We examined the effects of stellate ganglia stimulation on the phase-dependent chronotropic and dromotropic responses to brief vagal bursts in open-chest anesthetized dogs. Stellate stimulation affected the phasic vagal effects on heart rate by shortening the latent period, shifting the phase at which maximum decrease in heart rate occurred to earlier phases, and reducing the maximum decrease in heart rate. These effects were due primarily to an increase in the basic heart rate. No significant sympathetic-parasympathetic interaction occurred for heart rate, indicating that accentuated antagonism did not occur with brief vagal bursts. Stellate stimulation primarily decreased the amplitude of the phasic vagal effects on atrioventricular nodal conduction, regardless of the underlying heart rate, and a significant sympathetic-parasympathetic interaction was associated with this effect. The peak of the phase-dependent vagal effects on heart rate and atrioventricular nodal conduction were phase-shifted with one another. From these findings, we postulate the small changes in sympathetic tone might shift the predominant phase-dependent vagal effect from one on heart rate to one on atrioventricular nodal conduction. Furthermore, our results suggest that dynamic vagal control of heart rate and atrioventricular node conduction involves both phase-dependent and phase-independent factors. Sympathetic activity appears to affect only the phase-independent factor(s) in the control of heart rate, whereas it affects both phase-dependent and phase-independent factors in the control of atrioventricular node conduction.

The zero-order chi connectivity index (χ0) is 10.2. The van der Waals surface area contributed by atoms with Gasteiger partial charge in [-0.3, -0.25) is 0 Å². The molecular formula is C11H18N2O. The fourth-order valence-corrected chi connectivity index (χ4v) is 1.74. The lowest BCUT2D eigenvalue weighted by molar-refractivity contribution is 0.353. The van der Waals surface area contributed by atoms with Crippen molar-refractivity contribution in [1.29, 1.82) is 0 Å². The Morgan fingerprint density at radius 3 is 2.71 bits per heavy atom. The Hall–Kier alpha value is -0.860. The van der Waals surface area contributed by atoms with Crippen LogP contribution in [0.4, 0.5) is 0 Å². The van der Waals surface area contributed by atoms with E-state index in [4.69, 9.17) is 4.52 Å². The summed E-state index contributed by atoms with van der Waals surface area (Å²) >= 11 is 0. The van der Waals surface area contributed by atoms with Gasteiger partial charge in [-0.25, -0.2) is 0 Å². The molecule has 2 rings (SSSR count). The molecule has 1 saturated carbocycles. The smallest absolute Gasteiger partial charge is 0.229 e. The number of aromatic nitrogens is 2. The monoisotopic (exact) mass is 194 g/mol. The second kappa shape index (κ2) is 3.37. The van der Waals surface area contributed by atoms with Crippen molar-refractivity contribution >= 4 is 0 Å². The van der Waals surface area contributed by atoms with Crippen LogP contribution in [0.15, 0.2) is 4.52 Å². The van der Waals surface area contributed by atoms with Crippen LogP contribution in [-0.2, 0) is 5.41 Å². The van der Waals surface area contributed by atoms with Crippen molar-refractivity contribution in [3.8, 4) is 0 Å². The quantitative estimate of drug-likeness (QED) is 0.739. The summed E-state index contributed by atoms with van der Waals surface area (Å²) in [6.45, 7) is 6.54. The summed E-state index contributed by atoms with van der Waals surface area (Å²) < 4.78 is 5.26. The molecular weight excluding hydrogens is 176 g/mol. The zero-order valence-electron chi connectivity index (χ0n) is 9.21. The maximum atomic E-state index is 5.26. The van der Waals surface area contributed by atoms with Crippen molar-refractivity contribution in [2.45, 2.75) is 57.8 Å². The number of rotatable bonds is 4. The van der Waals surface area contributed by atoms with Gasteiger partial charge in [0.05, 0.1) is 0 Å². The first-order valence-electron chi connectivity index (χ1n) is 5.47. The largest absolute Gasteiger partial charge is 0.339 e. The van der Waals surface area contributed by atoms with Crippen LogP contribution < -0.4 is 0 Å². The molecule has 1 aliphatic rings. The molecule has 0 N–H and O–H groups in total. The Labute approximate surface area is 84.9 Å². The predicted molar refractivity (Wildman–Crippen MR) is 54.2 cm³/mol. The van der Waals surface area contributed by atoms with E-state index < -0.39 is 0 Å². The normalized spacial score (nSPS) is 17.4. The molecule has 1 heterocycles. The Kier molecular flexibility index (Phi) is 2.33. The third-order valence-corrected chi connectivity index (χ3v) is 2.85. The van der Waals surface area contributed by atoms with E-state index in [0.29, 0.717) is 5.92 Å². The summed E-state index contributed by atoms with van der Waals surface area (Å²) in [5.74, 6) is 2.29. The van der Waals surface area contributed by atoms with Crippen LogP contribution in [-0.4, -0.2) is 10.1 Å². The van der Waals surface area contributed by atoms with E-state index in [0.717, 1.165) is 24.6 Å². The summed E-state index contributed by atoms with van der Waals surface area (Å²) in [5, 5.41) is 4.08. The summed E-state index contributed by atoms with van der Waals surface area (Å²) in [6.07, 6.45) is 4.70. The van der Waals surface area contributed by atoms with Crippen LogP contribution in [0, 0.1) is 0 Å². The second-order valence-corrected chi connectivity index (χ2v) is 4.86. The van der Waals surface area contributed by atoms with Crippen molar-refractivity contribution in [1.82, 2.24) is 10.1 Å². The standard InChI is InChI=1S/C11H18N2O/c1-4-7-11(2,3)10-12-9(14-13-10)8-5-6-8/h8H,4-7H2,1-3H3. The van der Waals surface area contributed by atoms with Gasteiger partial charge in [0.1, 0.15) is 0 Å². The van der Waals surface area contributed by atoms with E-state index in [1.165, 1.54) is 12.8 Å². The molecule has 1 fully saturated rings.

ASJC Scopus subject areas
- Cardiology and Cardiovascular Medicine